You may comment using the PEPC website, or by email at

Below are some of the issues and positions DCC plans to raise in our comments:

  • Vision for trails – We support retaining the vision (most recently voiced in the Backcountry Management Plan, 2006) of no formal (built) trails in Denali’s backcountry beyond those already approved in existing planning documents.
  • Social trail mitigation – We support the social trail monitoring program established in the Backcountry Management Plan (2006), and encourage NPS to implement it more fully by 

      –  developing indicators for when social trail formation is approaching impairment of resources.
    –  committing to specific actions it will take to mitigate impairment.
      –  educating bus drivers, guides and local businesses to direct hiking traffic away from more
    impacted social 
    –  establishing a social trails working group.

  • We generally support the formal trails that have already been authorized – We think that a Formal Trails Plan should focus on taking a comprehensive look at Denali’s formal trails, both existing and proposed, and consider their overall impact on park resources and finances.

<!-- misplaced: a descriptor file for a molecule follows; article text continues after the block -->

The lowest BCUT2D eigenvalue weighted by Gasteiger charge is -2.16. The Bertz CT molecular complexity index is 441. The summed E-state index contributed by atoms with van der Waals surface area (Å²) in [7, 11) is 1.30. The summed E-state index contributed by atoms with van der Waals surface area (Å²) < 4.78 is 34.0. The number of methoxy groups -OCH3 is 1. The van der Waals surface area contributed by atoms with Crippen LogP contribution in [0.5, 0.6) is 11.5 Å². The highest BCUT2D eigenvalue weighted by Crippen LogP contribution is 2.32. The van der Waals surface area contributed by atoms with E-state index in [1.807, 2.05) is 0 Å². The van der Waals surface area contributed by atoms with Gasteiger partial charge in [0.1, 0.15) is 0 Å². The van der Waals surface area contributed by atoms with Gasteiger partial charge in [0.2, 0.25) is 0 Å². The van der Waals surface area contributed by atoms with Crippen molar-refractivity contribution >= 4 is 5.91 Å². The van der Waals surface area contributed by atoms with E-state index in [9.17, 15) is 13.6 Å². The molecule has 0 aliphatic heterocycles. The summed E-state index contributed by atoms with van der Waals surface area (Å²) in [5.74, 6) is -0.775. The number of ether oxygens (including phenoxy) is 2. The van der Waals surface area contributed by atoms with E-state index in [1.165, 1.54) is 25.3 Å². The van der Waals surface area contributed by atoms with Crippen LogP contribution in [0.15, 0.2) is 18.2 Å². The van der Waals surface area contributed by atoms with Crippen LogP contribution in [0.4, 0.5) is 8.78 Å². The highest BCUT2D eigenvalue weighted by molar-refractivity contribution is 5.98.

• Pets and bikes on trails – Family pets, on leash, could be acceptable on formal trails in the headquarters area only, but not the Triple Lakes Trail. Recreational dog mushing is acceptable in winter, subject to impact monitoring. Bicycles are acceptable on the park road, on designated former mining roads in Kantishna, and possibly on some formal trails in the headquarters area, but not Triple Lakes or the proposed Nenana River Trail.
  • Winter trails and river trailsWinter cross country skiing routes in the headquarters or Mt. Vista Rest Stop area could be laid out, subject to available funds. Otherwise, winter and river trails should not be mapped or developed on the north side of Denali Park. All forms of winter recreation must be monitored for impacts on wildlife. Development of any infrastructure to support winter recreation, even if temporary, must be analyzed through NEPA.
  • State and municipal lands at the park boundaries can provide a wider range of trail opportunities, if they are desired. One example of an area where this wider range could be considered is the planned South Denali Visitor Center. Denali National Park should maintain its commitment to wilderness recreation, dispersed, non-mechanical access, and scrupulous prevention of wildlife impacts.

COMMENT DEADLINE OCTOBER 31: Denali Borough planning recommendations

October 30, 2015

Color_Borough_Logo_WebThe consulting firm of Agnew::Beck was recently hired by the Denali Borough to assist with creating a management system for Borough-owned lands. Agnew::Beck has produced a draft set of recommendations and is looking for public comment on it. Download a copy of the Agnew::Beck land management recommendations, along with a trove of information on borough land planning, at the Denali Borough Land Management page